Cold weather seems to have settled into the Bay Area.

Last week, we had a huge windstorm that ripped several branches off of our persimmon tree.

We now have a huge amount of not-quite-ripe persimmons, that I have no idea how to use.

I'm thinking of treating them like apples, and trying to make a cake.

Does anyone have any suggestions? I'd hate for all this fruit to go to waste. These are "Fuyu" persimmons (I think). They are the non-astringent type that can be eaten while still firm.


Celia Hart said…
I've never eaten a Persimmon - but they look lovely!

Tart Tatin?

Kristen said…
Do persimmons continue to ripen off the branch? Maybe if you put them in a bag with a banana they'll soften up without rotting.
Sharon said…
I've read two ways to ripen them, the ol' paper bag trick, or another was to put them in the freezer, since the fruit ripening is triggered by the cold.

A list of Recipes:
Martha said…
Don't forget to make tea from the green leaves.
Anonymous said…
Let them get orange before using them or they are pretty bitter. Look online for chutney recipes. They make good chutney!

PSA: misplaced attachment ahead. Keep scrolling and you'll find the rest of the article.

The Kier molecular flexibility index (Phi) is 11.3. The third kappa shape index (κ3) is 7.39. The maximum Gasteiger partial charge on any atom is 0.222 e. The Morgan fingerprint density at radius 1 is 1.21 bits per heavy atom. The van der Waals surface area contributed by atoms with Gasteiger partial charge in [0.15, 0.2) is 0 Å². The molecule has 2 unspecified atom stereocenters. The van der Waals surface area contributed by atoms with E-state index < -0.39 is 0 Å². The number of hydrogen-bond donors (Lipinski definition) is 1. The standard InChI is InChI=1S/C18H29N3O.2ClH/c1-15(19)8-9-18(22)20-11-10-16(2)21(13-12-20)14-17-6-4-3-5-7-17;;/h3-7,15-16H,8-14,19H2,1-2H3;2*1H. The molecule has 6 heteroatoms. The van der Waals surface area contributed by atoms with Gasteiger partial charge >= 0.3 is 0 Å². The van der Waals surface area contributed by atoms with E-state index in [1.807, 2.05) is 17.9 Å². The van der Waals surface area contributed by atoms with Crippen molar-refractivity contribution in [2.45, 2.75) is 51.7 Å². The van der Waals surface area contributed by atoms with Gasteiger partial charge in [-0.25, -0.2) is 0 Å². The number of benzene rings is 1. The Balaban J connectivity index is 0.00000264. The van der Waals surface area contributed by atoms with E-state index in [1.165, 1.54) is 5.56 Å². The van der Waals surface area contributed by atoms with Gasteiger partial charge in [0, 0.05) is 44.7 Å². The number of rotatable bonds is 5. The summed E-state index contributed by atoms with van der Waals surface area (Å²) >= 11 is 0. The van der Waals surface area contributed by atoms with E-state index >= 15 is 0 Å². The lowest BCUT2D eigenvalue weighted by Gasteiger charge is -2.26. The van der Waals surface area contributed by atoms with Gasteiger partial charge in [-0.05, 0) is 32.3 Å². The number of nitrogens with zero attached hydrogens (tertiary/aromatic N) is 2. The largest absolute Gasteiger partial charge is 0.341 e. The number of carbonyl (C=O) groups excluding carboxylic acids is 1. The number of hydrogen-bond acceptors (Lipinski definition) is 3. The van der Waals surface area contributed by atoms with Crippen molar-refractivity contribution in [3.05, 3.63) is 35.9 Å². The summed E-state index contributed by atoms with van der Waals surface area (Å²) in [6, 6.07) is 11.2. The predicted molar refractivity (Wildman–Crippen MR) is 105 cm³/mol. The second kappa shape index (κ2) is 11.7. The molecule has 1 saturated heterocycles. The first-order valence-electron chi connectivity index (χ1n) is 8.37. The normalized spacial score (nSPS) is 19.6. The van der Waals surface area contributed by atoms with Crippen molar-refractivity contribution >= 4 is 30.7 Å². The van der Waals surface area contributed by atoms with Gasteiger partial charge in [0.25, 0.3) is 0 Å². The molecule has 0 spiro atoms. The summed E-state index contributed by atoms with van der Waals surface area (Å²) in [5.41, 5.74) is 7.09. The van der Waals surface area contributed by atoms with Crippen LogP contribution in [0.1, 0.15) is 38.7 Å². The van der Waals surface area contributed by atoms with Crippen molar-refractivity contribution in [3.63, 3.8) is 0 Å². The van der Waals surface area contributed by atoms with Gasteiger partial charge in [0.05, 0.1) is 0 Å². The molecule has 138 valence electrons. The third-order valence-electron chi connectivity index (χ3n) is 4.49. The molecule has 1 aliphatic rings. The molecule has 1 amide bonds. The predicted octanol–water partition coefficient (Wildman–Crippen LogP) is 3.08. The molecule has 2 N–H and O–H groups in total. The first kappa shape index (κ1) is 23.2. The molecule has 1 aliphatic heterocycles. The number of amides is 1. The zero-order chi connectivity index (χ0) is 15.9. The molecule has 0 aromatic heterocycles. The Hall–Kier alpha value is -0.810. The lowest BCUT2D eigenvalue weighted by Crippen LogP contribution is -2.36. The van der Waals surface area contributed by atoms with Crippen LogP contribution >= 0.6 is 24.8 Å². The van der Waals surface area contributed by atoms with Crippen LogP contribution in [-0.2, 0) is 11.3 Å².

Yosemite MJD
I posted a galette with frangipane recipe to your FB. I haven't made it (yet), but it sounds lovely. We're still waiting for our 'Chocolate' persimmons to ripen. Alternatively, how about a simple persimmon Clafouti, just to be a little different? I think the only recipe we have posted thus far is for grandma's persimmon cookies.
Stefaneener said…
Hmmmm. I have no idea. Will they continue to ripen like tomatoes? I know the Hachiya do.
Your tree must be better than mine. No fruit yet in year 3, I believe.

I see I'm not the only one to wonder about ripening.
mary jane said…
I was so lucky to get your handpicked ones. I still have one left and I think they do ripen just a wee bit on the window sill.

Yum Yum Yummy they are!
Carolina said…
In the Midwest, all persimmons arrive unripe. They will ripen. Just wait. Or you can put them in a paper bag. It may or may not do anything to speed the ripening (I just don't know.) Or you can leave them on your countertop and enjoy their loveliness until they are ripe.

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